The Icelandic Blockchain Foundation actively advocates on behalf of Iceland’s cryptocurrency miners.
Furthermore, electricity is relatively cheap in the country. Commercial electricity costs $0.138 per kWh and is generated entirely by hydroelectric dams and geothermal power plants.
As a result of these factors, the country has become a popular location for crypto mining, accounting for nearly 8% of all global Bitcoins mined.
Benefits of Establishing Cryptocurrency Mining Operations in El Salvador
El Salvador has the potential to establish itself as a prime destination for cryptocurrency miners, and with good reason. On June 9, 2021, the country passed the Bitcoin Law, which made BTC legal tender.
Under the new legislation, every merchant in the country is obligated to accept bitcoin as payment. Additionally, the cryptocurrency can be used to pay taxes and settle bank loans.
Salvadorian President Nayib Bukele has also endeavoured to make El Salvador a centre for zero-carbon bitcoin mining. The country is rich in clean, carbon-free geothermal energy. Nearly a quarter of the electricity is generated from volcanic heat, which requires no fossil fuels. Two-thirds of the country’s geothermal energy remains untapped, enough to power 3 to 4% of the global Bitcoin network.
On June 9, 2021, Bukele instructed the president of LaGeo, the state-owned geothermal energy company, to put up a plan to offer facilities for bitcoin mining with very cheap, 100% clean, and 100% renewable energy from the country’s volcanoes.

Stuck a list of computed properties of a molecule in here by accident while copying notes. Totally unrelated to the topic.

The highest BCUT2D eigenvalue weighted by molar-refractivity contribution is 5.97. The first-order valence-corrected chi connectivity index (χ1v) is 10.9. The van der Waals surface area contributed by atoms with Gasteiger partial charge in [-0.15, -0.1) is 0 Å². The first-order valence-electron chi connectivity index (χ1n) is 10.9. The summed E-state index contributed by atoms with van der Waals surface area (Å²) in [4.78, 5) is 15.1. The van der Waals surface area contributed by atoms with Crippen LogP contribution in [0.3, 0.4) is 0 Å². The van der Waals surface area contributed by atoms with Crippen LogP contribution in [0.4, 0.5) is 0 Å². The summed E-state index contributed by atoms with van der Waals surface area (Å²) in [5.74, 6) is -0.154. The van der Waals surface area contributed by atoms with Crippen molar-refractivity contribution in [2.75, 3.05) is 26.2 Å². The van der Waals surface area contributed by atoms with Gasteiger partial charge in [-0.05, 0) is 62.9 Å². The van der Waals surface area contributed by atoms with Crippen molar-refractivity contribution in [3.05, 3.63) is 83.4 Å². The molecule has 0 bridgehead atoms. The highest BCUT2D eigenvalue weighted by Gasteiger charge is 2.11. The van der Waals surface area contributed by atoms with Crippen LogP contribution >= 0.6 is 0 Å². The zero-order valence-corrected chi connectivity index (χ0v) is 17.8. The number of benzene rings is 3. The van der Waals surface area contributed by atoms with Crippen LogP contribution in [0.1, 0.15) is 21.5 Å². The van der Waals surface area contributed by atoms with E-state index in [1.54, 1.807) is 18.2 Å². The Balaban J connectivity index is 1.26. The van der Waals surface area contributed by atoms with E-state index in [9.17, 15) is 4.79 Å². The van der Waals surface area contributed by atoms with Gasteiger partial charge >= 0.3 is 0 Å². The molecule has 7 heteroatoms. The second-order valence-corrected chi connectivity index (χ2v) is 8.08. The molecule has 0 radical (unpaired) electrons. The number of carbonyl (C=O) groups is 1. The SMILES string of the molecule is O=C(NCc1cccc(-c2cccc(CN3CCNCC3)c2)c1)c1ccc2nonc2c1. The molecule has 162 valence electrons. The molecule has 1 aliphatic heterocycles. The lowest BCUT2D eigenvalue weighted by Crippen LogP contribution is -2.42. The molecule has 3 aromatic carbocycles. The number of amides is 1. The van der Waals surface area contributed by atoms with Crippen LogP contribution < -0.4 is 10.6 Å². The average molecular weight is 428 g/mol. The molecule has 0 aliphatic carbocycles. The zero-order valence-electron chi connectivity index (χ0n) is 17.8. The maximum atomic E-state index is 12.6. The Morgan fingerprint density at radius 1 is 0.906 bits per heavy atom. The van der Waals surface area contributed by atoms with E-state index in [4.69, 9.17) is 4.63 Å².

Energy costs are the single most significant expense for bitcoin miners; in El Salvador, miners could generate substantial revenue for the country and significantly lower the cost of electrifying rural areas.
Georgia Carving a Niche in Crypto Mining
Despite its small size and population, Georgia has become a popular location for cryptocurrency mining due to its low electricity costs, lack of legislative restrictions, and attractive tax incentives. This confluence of factors has piqued the interest of Georgians and foreigners interested in trying their hand at cryptocurrency mining.
Georgian authorities established a Free Economic Zone (FEZ) in Tbilisi, the country’s capital, in 2015 to attract foreign investment and boost the economy. This action proved beneficial to the crypto industry. By 2018, the country was ranked second in Bitcoin profitability. The relaxed regulatory environment drew foreign investors to the country, including Dutch bitcoin miner Bitfury.
Miners in Georgia are exempt from income tax on any profits from the sale of cryptocurrencies. The sale or exchange of cryptocurrencies for Georgia’s national currency or another currency is also exempt from the 18% VAT slapped on most products in the country.
All in all, when it comes to the friendliest regulatory landscapes for establishing crypto mining operations, it’s clear that there are a few stand-out countries. El Salvador, Iceland, Estonia, and Norway are all great options, each with its benefits.
So, if you’re looking to set up a mining operation, research each of these countries to see which would be the best fit for you.
In some of these nations, you might also employ mining hosts. Mining hosts are specialized facilities that charge cryptocurrency miners for access to rack space, electricity, and associated services like security, monitoring, and customer support. Such service providers can be found on dedicated websites like mininglisting.com.
Of course, you should always keep up with the most recent regulatory changes to ensure compliance.